Written by Simon Morgan, HR Dept South East London and North Kent
Taking on staff for the first time is a huge step for many SMEs – you may be an expert in your product or service offering but have only limited knowledge of HR (Human Resources).
Before you expand your workforce, be prepared to invest some time in establishing a robust HR framework.
Are written HR policies really necessary?
In a word, yes! No matter how friendly the atmosphere at work, it only takes one thing to go wrong for you to find yourself speaking to your lawyer. Protect your firm and your employees by always putting your HR policies and procedures in writing.
Written HR policies and procedures:
- set out what employees and managers can expect, and what is expected of them, in a range of circumstances
- provide consistency and transparency, which is crucial to perceptions of fairness
- protect you from breaches of employment legislation.
Which policies and procedures does my business need?
Though every firm is different, there are a number of HR policies that every business should have:
- Disciplinary and grievance policies – the procedures don’t need to be part of the contract of employment, but by law you should have them in place so everyone is clear about what is required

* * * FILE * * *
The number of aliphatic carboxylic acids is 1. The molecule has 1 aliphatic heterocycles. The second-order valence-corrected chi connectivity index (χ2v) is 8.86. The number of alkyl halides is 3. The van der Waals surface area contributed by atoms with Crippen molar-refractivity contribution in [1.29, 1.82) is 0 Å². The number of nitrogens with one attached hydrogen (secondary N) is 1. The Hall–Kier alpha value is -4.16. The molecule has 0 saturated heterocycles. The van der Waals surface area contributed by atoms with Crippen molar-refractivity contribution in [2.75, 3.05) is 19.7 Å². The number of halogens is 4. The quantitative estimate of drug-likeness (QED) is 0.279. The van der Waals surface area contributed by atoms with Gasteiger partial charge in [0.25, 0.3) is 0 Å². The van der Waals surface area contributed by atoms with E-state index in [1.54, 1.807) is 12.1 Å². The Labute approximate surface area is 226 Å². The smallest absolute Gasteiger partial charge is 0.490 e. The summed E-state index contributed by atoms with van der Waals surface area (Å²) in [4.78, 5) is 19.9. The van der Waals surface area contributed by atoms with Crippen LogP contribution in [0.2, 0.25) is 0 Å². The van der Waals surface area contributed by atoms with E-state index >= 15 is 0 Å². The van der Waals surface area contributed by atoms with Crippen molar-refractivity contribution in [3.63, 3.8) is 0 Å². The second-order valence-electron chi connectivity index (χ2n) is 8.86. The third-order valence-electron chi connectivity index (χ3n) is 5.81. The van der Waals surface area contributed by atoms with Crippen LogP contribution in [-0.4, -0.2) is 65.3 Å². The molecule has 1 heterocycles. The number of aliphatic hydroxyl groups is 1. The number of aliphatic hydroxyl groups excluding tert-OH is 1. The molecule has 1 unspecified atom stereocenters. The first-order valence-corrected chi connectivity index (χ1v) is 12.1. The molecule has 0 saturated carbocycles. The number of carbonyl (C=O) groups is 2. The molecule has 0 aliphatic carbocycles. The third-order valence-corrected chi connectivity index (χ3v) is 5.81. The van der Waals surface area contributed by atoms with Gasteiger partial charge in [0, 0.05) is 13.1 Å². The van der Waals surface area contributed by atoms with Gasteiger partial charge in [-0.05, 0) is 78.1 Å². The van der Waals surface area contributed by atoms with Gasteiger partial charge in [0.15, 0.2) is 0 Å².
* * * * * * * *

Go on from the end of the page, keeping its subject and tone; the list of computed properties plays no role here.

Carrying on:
- Workplace health & safety – all organisations employing five or more people are legally required to have a written health & safety policy
- Equal Opportunities – both employers and employees can be held responsible and liable for their actions if they discriminate. A written equal opportunities policy sets out what is expected of employees as individuals and as part of the organisation
- Use of email and internet – every firm should have a policy that covers what is acceptable usage, including use of social media, and workplace monitoring of electronic communications
- Absence policy – crucial for keeping absences under control, you should include the procedure for taking holidays, notifying sickness absence, the purpose of return to work interviews, and any triggers of disciplinary action.
What else do I need to think about?
It’s crucial that firms realise that an HR policy is only useful if it’s actually adhered to. Make sure that your employees are aware of them, and that managers are trained on how to implement policies correctly.
You should also bear in mind that no organisation is static. As your business changes, so should your HR policies. Review them regularly to ensure that they are relevant and, crucially, are providing the protection that you and your employees need.
For help developing your HR framework, contact Simon Morgan at The HR Dept.